Plantar Fasciitis

Got plantar fasciitis? Greenbell Clinic offers specialized treatment to help you find relief. Plantar fasciitis treatment is like a targeted solution to soothe that bothersome pain in your feet. Our experts will identify the cause and use gentle methods to ease the discomfort. It’s a bit like giving your feet a comforting massage. Whether it’s from standing too much or wearing unsupportive shoes, our approach is designed to get you walking comfortably again. Visit Greenbell Clinic, and let us help you bid farewell to plantar fasciitis and welcome back a more pain-free stride.

What is Plantar Fasciitis?

Plantar fasciitis is a common foot condition characterized by inflammation of the plantar fascia, a thick band of tissue that runs along the bottom of the foot, connecting the heel bone to the toes. The plantar fascia supports the arch of the foot and acts as a shock absorber during walking or running. Plantar fasciitis can cause heel pain, especially with the first steps in the morning or after periods of inactivity. The exact cause of plantar fasciitis is often multifactorial, and several factors can contribute to its development.

At Greenbell Medical Clinic, we acknowledge the nature of plantar fasciitis. Our approach involves a combination of therapies, including physical therapy, to alleviate pain, improve foot mechanics, and promote healing.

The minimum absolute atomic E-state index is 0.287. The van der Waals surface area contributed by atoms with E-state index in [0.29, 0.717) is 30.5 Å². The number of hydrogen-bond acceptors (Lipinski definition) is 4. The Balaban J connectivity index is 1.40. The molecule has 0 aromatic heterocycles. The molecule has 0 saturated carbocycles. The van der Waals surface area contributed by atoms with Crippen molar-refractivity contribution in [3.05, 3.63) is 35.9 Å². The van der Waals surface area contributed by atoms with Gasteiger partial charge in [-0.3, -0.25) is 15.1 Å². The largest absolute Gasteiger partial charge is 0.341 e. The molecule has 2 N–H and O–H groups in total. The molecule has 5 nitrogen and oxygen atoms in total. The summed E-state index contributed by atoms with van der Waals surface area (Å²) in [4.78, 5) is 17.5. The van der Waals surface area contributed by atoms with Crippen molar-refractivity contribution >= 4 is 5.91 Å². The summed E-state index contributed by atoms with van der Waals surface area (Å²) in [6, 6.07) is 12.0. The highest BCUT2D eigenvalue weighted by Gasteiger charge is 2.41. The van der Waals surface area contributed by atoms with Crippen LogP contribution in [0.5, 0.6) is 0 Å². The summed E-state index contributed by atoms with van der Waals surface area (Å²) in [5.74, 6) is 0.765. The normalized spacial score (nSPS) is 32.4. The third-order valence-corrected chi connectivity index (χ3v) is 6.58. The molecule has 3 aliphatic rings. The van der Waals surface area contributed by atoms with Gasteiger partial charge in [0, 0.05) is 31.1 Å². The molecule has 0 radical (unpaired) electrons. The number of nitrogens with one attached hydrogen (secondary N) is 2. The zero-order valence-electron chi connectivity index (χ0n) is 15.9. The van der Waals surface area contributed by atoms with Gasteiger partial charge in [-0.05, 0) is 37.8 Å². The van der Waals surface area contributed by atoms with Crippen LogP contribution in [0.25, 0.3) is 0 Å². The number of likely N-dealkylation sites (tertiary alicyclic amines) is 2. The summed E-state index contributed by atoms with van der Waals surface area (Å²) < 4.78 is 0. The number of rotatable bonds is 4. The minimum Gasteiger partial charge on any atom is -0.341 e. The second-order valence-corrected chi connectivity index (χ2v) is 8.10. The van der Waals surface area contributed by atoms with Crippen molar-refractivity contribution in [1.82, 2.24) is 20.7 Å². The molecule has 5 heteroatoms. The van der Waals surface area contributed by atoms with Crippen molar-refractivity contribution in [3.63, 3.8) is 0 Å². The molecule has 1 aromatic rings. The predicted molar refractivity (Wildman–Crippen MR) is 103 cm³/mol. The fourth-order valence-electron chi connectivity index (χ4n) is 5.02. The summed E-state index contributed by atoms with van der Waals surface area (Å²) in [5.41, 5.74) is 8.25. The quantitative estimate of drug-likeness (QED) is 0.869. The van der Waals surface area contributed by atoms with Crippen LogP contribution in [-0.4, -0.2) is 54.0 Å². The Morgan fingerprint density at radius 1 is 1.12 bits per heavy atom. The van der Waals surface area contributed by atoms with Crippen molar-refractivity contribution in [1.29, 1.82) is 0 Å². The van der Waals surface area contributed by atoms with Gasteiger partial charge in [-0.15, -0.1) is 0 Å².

Understanding the Condition

  • Prevalence: Plantar fasciitis is a common foot condition, affecting around 10% of the population. It is more prevalent in individuals aged 40-60 and is slightly more common in women than men.
  • Signs and Symptoms: Pain is sharp and stabbing, concentrated in the heel. Discomfort may increase after prolonged standing or walking.
  • Complication: Without intervention, plantar fasciitis can become chronic, leading to persistent pain and potential alterations in walking patterns.

Etiology and Risk Factors

  • Overuse or excessive strain: Repetitive activities that put stress on the plantar fascia, such as prolonged standing, walking, running, or activities with increased impact, can lead to microtears and inflammation.
  • Foot mechanics and structure: Abnormal foot mechanics, such as flat feet (pronation) or high arches, can alter the distribution of weight and pressure on the feet, contributing to plantar fasciitis.
  • Improper footwear: Wearing shoes with inadequate arch support, poor cushioning, or inadequate shock absorption can increase the risk of plantar fasciitis.
  • Tight calf muscles and Achilles tendon: Tightness in the calf muscles and Achilles tendon can affect the flexibility of the foot and increase strain on the plantar fascia.
  • Obesity or weight gain: Excess body weight places additional stress on the feet and can contribute to the development of plantar fasciitis.
  • Age: Plantar fasciitis is more common in middle-aged individuals, though it can affect people of all ages.
  • Occupational factors: Jobs that require prolonged periods of standing or walking on hard surfaces may increase the risk of plantar fasciitis.
  • Biomechanical factors: Abnormalities in the gait or walking pattern can contribute to increased stress on the plantar fascia.